It is a journey of the heart, not the intellect. Do you know what, metaphorically speaking, ‘the heart’ means, right? For Mary, it would be something like showing quiet obedience, meekness, receiving compassion and intersession, and respect for Jesus. For Jesus’ sacred heart, it would be more like receiving mercy, sacrifice and forgiveness; but also include those attributes I gave to Mary’s sacred heart.

I hope this helps make a distinction, but they would also be very similar. Jesus teaches, giving us an enlightened intellect for salvation. She encourages us to “do what He tells you”. Mary provides a path to salvation, through the heart, for people who chose to be with her. Many Catholics take advantage of both scripture and Marian devotion in order to love God and mankind better. Indeed, a certain level of scriptural knowledge and Church tradition would be useful in order to fully appreciate Marian devotions.

Thank you for the explanation.

Why is it Mary’s “sacred” heart? Why not just Mary’s heart?

I’m trying to understand the theological implications of the wording.

Thank you

freerepublic.com/focus/f-religion/2078640/posts

catholicconvert.com/blog/2015/06/11/meaning-of-sacred-and-immaculate-hearts/

Sacred Heart of Jesus:
Hearts represent love and life as the center of our being. Jesus’ heart beats with the fire of love (at the top of the heart) which was demonstrated at the cross. The fire also represents the purifying fire of God by which he purifies men. It exudes the transformative power of divine love.
The crown of thorns brought suffering which was endured for the love of man to redeem him — to bear man’s pain in his own heart. The cut in the heart is that made by the lance that was thrust through his heart when he was on the cross.
The blood dripping represents the new life secured through his death (life came through dead). The Blood of Jesus also cleanses us, washes us from sin. The result is the heart of man (below surrounded by flowers) is given new life. The flowers represent a garden of delights, new life, freshness. The Garden of Eden which brought about death by sin is now replaced by the Garden of Heaven which brings new life because of holiness and the work of Christ.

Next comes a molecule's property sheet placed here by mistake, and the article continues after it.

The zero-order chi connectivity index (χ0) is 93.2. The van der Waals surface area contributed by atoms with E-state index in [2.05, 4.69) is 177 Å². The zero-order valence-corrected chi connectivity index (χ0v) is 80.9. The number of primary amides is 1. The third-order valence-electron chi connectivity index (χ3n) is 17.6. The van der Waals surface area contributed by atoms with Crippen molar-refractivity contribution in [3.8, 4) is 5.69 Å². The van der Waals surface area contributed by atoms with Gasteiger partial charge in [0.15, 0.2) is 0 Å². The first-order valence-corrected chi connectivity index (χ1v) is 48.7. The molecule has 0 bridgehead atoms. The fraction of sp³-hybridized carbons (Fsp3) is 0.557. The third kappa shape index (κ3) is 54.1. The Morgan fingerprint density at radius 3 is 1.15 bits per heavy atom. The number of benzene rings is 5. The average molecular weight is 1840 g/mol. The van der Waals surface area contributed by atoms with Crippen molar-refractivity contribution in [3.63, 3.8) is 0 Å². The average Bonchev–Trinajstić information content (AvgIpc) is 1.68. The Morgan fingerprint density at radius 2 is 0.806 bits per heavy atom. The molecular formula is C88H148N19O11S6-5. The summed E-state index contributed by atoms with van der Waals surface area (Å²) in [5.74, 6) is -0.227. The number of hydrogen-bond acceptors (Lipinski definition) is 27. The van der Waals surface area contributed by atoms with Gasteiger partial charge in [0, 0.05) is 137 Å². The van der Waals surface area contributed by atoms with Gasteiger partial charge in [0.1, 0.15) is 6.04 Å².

Adam and Eve experienced death at the Tree of Life in the Garden of Eden; The New Adam (Jesus) brings about life at the Tree of Death (the cross) in another garden (John 19:41). This cross is at the top of the heart. Heaven and the glory of God is represented by the clouds and the blazing sun or heavenly light from God behind the hearts.

Immaculate Heart of Mary
Immaculate Heart of Mary:
This one is similar to the Sacred Heart. The roses surrounding Mary’s heart represent her sinlessness and purity, sweetness and new life. The seven swords piercing the top of the heart represents the “Seven Sorrows of Mary,” (“Mater Dolorosa”).
The first of her sorrows was the Prophecy of Simeon that a sword would pierce her soul because of her son’s death (Luke 2:35), 2) their flight into Egypt, 3) the loss of Jesus in the Temple; 4) the fourth sorrow is Mary watching Jesus carry the cross, 5) the crucifixion imagining a mother watching her son die this way; 6) receiving his limp, cold body after the crucifixion, 7) the body of her son buried in the tomb.
When Mary and Joseph took Jesus to the temple as a baby the prophet Simeon said that the life and death of Jesus would be like a sword that would pierce her soul (Luke 2:35). The lower heart, the one of Mary surrounded by roses, shows a cut in it which is symbolic of her sorrows. But her sorrows have brought us new life and pure hearts represented by the garden of roses below.

Thanks for the info.